HPA Compliance Is Back in the CFPB’s Crosshairs

On March 12, 2019, the Consumer Financial Protection Bureau (CFPB) issued the Winter 2019 edition of its Supervisory Highlights report, detailing key examination findings that were discovered during the second half of 2018. The report covers a number of product lines, including automobile loan servicing, deposits and remittances, but spends the most time discussing issues uncovered during mortgage servicing examinations. This demonstrates both that the bureau remains focused on the mortgage servicing industry and that it continues to identify significant issues during the course of its reviews.

 

One noteworthy mortgage servicing issue that is highlighted by the CFPB relates to compliance with the Homeowners Protection Act (HPA). This is also an area where the CFPB previously provided interpretation and compliance guidance in the form of Bulletin 2015-03. HPA compliance failures have also been described at least four times in prior Supervisory Highlights editions since the CFPB begin publishing them. Given the CFPB’s repeated focus on HPA compliance, servicers would be well served to reevaluate their own policies and practices in light of the most recent guidance.

 

In the Winter 2019 Supervisory Highlights report, the CFPB explained that it had determined that entities were not properly disclosing denial reasons in connection with private mortgage insurance (PMI) cancellation requests. The CFPB found that entities were sometimes providing inaccurate denial reasons and, in some scenarios, were also providing incomplete denial reasons and misrepresenting the “conditions for PMI removal.”

 

Complying with the HPA in the manner in which the CFPB expects when denying a PMI cancellation request is challenging to say the least. The CFPB has made it clear that, not only must your data and reasoning supporting the denial be accurate, but you also must communicate all possible reasons why a request was denied. For example, it would not be sufficient to just state as the denial reason that the LTV threshold has not been met if the borrower also does not meet other applicable requirements, such as a good payment history or certification that there aren’t any subordinate liens on the property. Rather than evaluating under a waterfall approach and only identifying the particular requirement that the borrower was unable to satisfy (like in a typical loss mitigation evaluation), the CFPB instead expects mortgage servicers to evaluate the borrower against all criteria and specify all requirements that are not yet satisfied.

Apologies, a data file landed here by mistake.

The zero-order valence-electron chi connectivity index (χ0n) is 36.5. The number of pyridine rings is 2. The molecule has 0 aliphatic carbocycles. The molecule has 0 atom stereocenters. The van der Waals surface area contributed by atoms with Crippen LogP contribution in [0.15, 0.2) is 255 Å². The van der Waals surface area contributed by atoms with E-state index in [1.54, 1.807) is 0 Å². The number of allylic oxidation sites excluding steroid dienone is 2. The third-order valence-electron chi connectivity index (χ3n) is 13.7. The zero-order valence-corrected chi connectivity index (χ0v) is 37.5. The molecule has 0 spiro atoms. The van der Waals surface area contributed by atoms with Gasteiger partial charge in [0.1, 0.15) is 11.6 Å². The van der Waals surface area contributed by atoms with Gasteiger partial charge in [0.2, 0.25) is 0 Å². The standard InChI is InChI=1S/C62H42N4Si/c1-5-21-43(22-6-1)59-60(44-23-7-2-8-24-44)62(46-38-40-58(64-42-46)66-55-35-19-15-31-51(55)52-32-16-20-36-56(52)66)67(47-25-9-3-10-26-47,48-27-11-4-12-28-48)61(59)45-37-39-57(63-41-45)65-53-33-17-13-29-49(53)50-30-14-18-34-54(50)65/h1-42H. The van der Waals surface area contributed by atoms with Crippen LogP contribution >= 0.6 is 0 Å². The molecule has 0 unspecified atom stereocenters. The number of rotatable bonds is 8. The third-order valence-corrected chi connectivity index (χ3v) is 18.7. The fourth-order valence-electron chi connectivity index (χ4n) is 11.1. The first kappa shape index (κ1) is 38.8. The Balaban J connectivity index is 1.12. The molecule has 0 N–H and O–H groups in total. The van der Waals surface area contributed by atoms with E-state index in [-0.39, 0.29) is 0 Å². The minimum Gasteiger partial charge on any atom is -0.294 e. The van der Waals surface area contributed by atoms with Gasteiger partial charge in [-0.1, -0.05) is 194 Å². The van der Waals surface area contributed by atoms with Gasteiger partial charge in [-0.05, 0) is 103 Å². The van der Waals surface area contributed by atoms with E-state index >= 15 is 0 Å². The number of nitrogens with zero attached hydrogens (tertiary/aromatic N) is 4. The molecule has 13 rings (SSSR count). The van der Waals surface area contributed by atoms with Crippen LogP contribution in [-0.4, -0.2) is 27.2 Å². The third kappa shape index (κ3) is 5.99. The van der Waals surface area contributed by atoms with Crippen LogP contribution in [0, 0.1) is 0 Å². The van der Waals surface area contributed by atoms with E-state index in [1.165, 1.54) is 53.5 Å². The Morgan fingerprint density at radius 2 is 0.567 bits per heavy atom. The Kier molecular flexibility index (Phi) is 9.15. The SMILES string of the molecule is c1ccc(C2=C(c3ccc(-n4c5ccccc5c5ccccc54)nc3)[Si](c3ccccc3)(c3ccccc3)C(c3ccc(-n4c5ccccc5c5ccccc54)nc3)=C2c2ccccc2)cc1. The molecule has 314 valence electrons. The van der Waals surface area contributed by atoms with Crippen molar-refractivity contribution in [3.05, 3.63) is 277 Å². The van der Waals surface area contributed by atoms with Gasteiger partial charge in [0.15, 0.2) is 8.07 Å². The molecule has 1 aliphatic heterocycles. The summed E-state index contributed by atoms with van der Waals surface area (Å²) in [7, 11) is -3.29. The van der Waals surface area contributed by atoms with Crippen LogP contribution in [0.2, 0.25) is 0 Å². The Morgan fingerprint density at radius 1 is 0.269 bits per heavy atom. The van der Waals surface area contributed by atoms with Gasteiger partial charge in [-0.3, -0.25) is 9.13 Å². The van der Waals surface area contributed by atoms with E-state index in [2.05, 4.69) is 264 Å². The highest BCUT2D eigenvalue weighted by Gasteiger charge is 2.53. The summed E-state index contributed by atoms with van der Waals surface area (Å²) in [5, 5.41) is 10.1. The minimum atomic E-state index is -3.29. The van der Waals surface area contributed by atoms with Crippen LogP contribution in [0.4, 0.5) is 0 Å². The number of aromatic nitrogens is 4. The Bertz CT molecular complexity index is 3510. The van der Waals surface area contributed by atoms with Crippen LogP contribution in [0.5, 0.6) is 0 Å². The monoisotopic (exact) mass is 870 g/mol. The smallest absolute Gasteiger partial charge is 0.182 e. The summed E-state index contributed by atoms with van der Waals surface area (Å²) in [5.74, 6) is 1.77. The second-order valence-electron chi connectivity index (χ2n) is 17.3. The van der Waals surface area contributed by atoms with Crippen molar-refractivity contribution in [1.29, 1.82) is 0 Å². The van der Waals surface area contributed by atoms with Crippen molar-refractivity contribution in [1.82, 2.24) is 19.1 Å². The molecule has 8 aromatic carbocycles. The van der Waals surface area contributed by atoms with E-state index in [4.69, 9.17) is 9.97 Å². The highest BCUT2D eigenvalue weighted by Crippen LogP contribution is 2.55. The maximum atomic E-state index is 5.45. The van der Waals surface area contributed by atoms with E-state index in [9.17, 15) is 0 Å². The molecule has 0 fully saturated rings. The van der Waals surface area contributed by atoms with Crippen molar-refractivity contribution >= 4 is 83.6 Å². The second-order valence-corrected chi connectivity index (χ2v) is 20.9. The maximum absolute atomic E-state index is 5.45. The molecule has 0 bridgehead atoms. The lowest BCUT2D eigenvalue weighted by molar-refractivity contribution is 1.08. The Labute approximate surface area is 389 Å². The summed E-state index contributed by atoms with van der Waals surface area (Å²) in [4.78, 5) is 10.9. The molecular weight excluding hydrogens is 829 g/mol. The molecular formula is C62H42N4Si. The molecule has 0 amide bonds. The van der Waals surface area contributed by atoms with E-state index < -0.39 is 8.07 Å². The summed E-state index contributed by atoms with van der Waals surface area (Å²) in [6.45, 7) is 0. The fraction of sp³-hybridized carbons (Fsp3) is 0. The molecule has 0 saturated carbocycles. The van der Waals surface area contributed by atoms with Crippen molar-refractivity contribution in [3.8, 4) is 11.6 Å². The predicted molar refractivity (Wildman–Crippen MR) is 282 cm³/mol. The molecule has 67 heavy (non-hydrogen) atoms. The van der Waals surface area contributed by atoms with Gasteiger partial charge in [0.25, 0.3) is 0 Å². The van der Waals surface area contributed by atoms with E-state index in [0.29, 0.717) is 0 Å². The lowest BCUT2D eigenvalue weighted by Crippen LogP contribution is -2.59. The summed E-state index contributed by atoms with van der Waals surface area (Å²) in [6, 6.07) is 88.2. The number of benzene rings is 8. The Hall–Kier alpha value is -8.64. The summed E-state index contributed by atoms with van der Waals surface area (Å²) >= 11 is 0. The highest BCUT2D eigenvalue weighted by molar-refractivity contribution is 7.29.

Although not directly addressed in the Winter 2019 Supervisory Highlights, servicers should also be mindful of how investor guidelines for PMI cancellation may come into play and how that interacts with the federal law baseline set forth through the HPA. Ensuring that all applicable investor and federal law criteria are accounted for within PMI notices can quickly make those letters confusing and cumbersome. However, the CFPB expects that the appropriate letters must clearly explain all requirements that may apply to a borrower in order to have PMI cancelled and, if applicable, all reasons why a borrower has not met those standards.

 

Interestingly, rather than frame these types of reason for denial issues as HPA violations, the CFPB refers to them as being deceptive practices, a clear reference to the prohibition in the Dodd-Frank Act on unfair, deceptive and abusive acts or practices. The CFPB notes in a footnote that it was unable to classify these practices as actual HPA violations because the servicer was responding to verbal cancellation requests, and the HPA technically only applies to written cancellation requests. Nevertheless, this public warning from the CFPB should spark servicers to review their PMI cancellation letter templates and their policies and procedures surrounding denials of PMI cancellation requests to ensure they align with the CFPB’s expectations. Practices that go above and beyond what is minimally required, such as responding to verbal cancellation requests, are not immune from criticism and should also be scrutinized.